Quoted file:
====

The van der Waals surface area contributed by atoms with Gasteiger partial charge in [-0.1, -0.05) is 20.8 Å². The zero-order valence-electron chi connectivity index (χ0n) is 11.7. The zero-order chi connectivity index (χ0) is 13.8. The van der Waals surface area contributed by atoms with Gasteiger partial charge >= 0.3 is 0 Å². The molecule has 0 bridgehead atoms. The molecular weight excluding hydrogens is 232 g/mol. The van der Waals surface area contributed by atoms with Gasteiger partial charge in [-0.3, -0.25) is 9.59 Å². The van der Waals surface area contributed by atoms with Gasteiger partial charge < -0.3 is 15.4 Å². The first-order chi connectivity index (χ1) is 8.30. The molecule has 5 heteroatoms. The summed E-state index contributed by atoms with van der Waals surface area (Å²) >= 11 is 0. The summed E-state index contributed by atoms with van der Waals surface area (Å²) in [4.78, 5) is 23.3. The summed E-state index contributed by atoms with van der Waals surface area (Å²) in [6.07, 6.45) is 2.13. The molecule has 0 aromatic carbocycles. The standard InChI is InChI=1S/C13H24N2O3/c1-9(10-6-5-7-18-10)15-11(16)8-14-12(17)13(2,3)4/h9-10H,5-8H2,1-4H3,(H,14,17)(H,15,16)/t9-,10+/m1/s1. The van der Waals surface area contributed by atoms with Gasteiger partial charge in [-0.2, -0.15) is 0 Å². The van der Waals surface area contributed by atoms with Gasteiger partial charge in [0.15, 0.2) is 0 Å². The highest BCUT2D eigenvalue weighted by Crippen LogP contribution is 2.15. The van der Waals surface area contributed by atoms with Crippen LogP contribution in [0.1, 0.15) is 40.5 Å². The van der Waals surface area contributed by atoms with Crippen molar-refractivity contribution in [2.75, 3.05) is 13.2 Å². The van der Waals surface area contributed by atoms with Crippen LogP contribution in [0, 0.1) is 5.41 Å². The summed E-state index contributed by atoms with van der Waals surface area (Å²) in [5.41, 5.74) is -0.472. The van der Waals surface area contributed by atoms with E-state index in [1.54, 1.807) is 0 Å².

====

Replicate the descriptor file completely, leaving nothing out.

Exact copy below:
The van der Waals surface area contributed by atoms with Gasteiger partial charge in [-0.1, -0.05) is 20.8 Å². The zero-order valence-electron chi connectivity index (χ0n) is 11.7. The zero-order chi connectivity index (χ0) is 13.8. The van der Waals surface area contributed by atoms with Gasteiger partial charge >= 0.3 is 0 Å². The molecule has 0 bridgehead atoms. The molecular weight excluding hydrogens is 232 g/mol. The van der Waals surface area contributed by atoms with Gasteiger partial charge in [-0.3, -0.25) is 9.59 Å². The van der Waals surface area contributed by atoms with Gasteiger partial charge < -0.3 is 15.4 Å². The first-order chi connectivity index (χ1) is 8.30. The molecule has 5 heteroatoms. The summed E-state index contributed by atoms with van der Waals surface area (Å²) >= 11 is 0. The summed E-state index contributed by atoms with van der Waals surface area (Å²) in [4.78, 5) is 23.3. The summed E-state index contributed by atoms with van der Waals surface area (Å²) in [6.07, 6.45) is 2.13. The molecule has 0 aromatic carbocycles. The standard InChI is InChI=1S/C13H24N2O3/c1-9(10-6-5-7-18-10)15-11(16)8-14-12(17)13(2,3)4/h9-10H,5-8H2,1-4H3,(H,14,17)(H,15,16)/t9-,10+/m1/s1. The van der Waals surface area contributed by atoms with Gasteiger partial charge in [-0.2, -0.15) is 0 Å². The van der Waals surface area contributed by atoms with Gasteiger partial charge in [0.15, 0.2) is 0 Å². The highest BCUT2D eigenvalue weighted by Crippen LogP contribution is 2.15. The van der Waals surface area contributed by atoms with Crippen LogP contribution in [0.1, 0.15) is 40.5 Å². The van der Waals surface area contributed by atoms with Crippen molar-refractivity contribution in [2.75, 3.05) is 13.2 Å². The van der Waals surface area contributed by atoms with Crippen LogP contribution in [0, 0.1) is 5.41 Å². The summed E-state index contributed by atoms with van der Waals surface area (Å²) in [5.41, 5.74) is -0.472. The van der Waals surface area contributed by atoms with E-state index in [1.54, 1.807) is 0 Å².